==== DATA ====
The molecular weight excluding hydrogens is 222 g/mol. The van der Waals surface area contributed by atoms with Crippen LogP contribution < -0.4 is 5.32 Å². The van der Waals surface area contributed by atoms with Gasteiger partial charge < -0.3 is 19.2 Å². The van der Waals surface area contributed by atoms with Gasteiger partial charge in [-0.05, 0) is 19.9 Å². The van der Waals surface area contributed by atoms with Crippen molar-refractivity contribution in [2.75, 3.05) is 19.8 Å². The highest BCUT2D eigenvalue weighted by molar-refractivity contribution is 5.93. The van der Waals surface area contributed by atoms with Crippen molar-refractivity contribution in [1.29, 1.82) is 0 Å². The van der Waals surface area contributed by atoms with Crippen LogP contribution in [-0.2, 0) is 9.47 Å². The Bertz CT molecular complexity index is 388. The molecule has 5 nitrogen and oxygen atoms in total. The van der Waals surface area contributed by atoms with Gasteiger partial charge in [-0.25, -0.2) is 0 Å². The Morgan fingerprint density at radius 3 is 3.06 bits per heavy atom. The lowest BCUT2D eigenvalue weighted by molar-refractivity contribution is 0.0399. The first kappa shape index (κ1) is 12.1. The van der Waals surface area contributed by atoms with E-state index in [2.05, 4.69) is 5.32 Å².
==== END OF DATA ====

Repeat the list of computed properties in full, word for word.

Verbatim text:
The molecular weight excluding hydrogens is 222 g/mol. The van der Waals surface area contributed by atoms with Crippen LogP contribution < -0.4 is 5.32 Å². The van der Waals surface area contributed by atoms with Gasteiger partial charge < -0.3 is 19.2 Å². The van der Waals surface area contributed by atoms with Gasteiger partial charge in [-0.05, 0) is 19.9 Å². The van der Waals surface area contributed by atoms with Crippen molar-refractivity contribution in [2.75, 3.05) is 19.8 Å². The highest BCUT2D eigenvalue weighted by molar-refractivity contribution is 5.93. The van der Waals surface area contributed by atoms with Crippen molar-refractivity contribution in [1.29, 1.82) is 0 Å². The van der Waals surface area contributed by atoms with Crippen LogP contribution in [-0.2, 0) is 9.47 Å². The Bertz CT molecular complexity index is 388. The molecule has 5 nitrogen and oxygen atoms in total. The van der Waals surface area contributed by atoms with Gasteiger partial charge in [-0.25, -0.2) is 0 Å². The Morgan fingerprint density at radius 3 is 3.06 bits per heavy atom. The lowest BCUT2D eigenvalue weighted by molar-refractivity contribution is 0.0399. The first kappa shape index (κ1) is 12.1. The van der Waals surface area contributed by atoms with E-state index in [2.05, 4.69) is 5.32 Å².